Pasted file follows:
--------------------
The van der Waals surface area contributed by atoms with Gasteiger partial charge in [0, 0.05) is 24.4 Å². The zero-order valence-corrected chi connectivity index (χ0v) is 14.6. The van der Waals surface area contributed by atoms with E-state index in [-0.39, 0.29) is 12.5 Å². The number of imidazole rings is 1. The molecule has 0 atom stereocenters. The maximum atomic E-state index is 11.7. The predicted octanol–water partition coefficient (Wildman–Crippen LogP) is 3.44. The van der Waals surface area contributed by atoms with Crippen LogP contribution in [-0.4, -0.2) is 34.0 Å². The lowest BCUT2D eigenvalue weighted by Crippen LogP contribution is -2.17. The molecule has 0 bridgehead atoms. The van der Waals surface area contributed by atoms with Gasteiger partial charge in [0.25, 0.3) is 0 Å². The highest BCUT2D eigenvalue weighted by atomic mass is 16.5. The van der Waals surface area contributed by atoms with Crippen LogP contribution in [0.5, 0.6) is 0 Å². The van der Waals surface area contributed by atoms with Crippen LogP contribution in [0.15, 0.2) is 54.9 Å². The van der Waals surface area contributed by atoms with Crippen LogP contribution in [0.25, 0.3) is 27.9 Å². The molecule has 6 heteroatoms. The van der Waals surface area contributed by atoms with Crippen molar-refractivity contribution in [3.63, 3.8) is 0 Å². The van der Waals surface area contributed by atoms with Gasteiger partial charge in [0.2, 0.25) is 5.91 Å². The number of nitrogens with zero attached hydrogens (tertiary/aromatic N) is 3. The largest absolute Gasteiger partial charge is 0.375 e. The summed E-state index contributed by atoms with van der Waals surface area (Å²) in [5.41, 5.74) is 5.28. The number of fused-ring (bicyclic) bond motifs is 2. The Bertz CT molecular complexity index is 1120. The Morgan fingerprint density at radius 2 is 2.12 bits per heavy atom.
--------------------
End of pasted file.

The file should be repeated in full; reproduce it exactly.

The van der Waals surface area contributed by atoms with Gasteiger partial charge in [0, 0.05) is 24.4 Å². The zero-order valence-corrected chi connectivity index (χ0v) is 14.6. The van der Waals surface area contributed by atoms with E-state index in [-0.39, 0.29) is 12.5 Å². The number of imidazole rings is 1. The molecule has 0 atom stereocenters. The maximum atomic E-state index is 11.7. The predicted octanol–water partition coefficient (Wildman–Crippen LogP) is 3.44. The van der Waals surface area contributed by atoms with Crippen LogP contribution in [-0.4, -0.2) is 34.0 Å². The lowest BCUT2D eigenvalue weighted by Crippen LogP contribution is -2.17. The molecule has 0 bridgehead atoms. The van der Waals surface area contributed by atoms with Gasteiger partial charge in [0.25, 0.3) is 0 Å². The highest BCUT2D eigenvalue weighted by atomic mass is 16.5. The van der Waals surface area contributed by atoms with Crippen LogP contribution in [0.5, 0.6) is 0 Å². The van der Waals surface area contributed by atoms with Crippen LogP contribution in [0.15, 0.2) is 54.9 Å². The van der Waals surface area contributed by atoms with Crippen LogP contribution in [0.25, 0.3) is 27.9 Å². The molecule has 6 heteroatoms. The van der Waals surface area contributed by atoms with Crippen molar-refractivity contribution in [3.63, 3.8) is 0 Å². The van der Waals surface area contributed by atoms with Gasteiger partial charge in [0.2, 0.25) is 5.91 Å². The number of nitrogens with zero attached hydrogens (tertiary/aromatic N) is 3. The largest absolute Gasteiger partial charge is 0.375 e. The summed E-state index contributed by atoms with van der Waals surface area (Å²) in [5.41, 5.74) is 5.28. The number of fused-ring (bicyclic) bond motifs is 2. The Bertz CT molecular complexity index is 1120. The Morgan fingerprint density at radius 2 is 2.12 bits per heavy atom.